Food wastage is drawing increased scrutiny because more than 820 million people are estimated to go hungry each day, and because of the contribution to greenhouse gas emissions.

Consumers also squander huge amounts. As much as 37% of animal products and potentially a fifth of fruit and vegetables may be wasted after being purchased, according to the FAO. Rich nations have higher levels of waste due to limited shelf life or poor consumer planning, while poorer countries typically grapple with climate and infrastructure issues.

Boosting farm productivity through research and development has been found to be more cost-effective than curbing post-harvest losses, the FAO said. Better cold storage and infrastructure would help reduce losses, but more detailed data on the supply chain is needed to tackle the problem, it said.


On World Food Day: 820 million suffer from hunger while 830 million suffer from obesity

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In 1800, the world’s population living in urban areas was less than 5 percent. By the year 2000, according to the United Nations, that number increased to 47 percent. In ten years’ time, that number is expected to reach 65 percent.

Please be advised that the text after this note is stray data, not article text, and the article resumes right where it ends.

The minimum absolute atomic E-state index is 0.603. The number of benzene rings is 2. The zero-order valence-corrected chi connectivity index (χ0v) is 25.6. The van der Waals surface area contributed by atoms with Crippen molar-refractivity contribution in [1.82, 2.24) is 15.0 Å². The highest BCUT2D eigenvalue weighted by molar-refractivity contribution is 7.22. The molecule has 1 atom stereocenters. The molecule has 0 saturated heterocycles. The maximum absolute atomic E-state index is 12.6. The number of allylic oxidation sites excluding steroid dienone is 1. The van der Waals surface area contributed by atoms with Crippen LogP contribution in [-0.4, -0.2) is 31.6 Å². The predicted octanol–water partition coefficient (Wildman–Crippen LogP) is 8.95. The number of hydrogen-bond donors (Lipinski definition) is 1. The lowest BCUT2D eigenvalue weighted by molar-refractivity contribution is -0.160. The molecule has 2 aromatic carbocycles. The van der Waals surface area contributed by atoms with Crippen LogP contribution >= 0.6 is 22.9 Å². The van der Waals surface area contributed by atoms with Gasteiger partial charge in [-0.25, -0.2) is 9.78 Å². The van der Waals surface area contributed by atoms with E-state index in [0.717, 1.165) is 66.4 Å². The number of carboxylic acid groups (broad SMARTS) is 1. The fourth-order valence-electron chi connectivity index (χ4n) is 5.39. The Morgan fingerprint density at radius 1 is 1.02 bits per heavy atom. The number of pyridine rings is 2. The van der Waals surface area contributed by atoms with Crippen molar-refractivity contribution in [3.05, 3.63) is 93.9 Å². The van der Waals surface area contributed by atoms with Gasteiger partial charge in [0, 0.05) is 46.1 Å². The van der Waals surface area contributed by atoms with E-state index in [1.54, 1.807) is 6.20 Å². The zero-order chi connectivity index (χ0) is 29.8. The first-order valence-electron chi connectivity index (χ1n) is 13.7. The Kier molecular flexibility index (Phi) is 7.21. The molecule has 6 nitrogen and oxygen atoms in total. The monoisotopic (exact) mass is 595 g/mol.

As these shifts have taken place, we have witnessed dramatic changes in our diets and eating habits. The world has begun to abandon the traditions of preparing meals at home, which have historically been seasonal, plant-based and fibre-rich. Preferring convenience, the world has turned to refined starches, sugars, fats, salt, processed foods, meat and animal-source products.

Dietary choices and sedentary lifestyles have pushed obesity into epidemic proportions not only in developed countries, but in low-income countries too, where hunger and obesity can co-exist.
– Currently, 670 million adults and 160 million children suffer from obesity worldwide.
– Astonishingly, over 820 million people still suffer from hunger
– This dichotomy is taking a toll on national health budgets, costing up to 2 trillion us dollars per year.
– Poor diets are now are a leading cause of illness, linked to one fifth of all deaths worldwide.

The annual celebration of World Food Day is an effort to bring attention to these issues. This year, it aims to push people everywhere to take action, under the theme: “Our Actions Are Our Future.” Dietary choices, from the products we consume individually, to planetary choices, including the reduction of our environmental footprints, can enable a movement of change.

[Inter Press Service]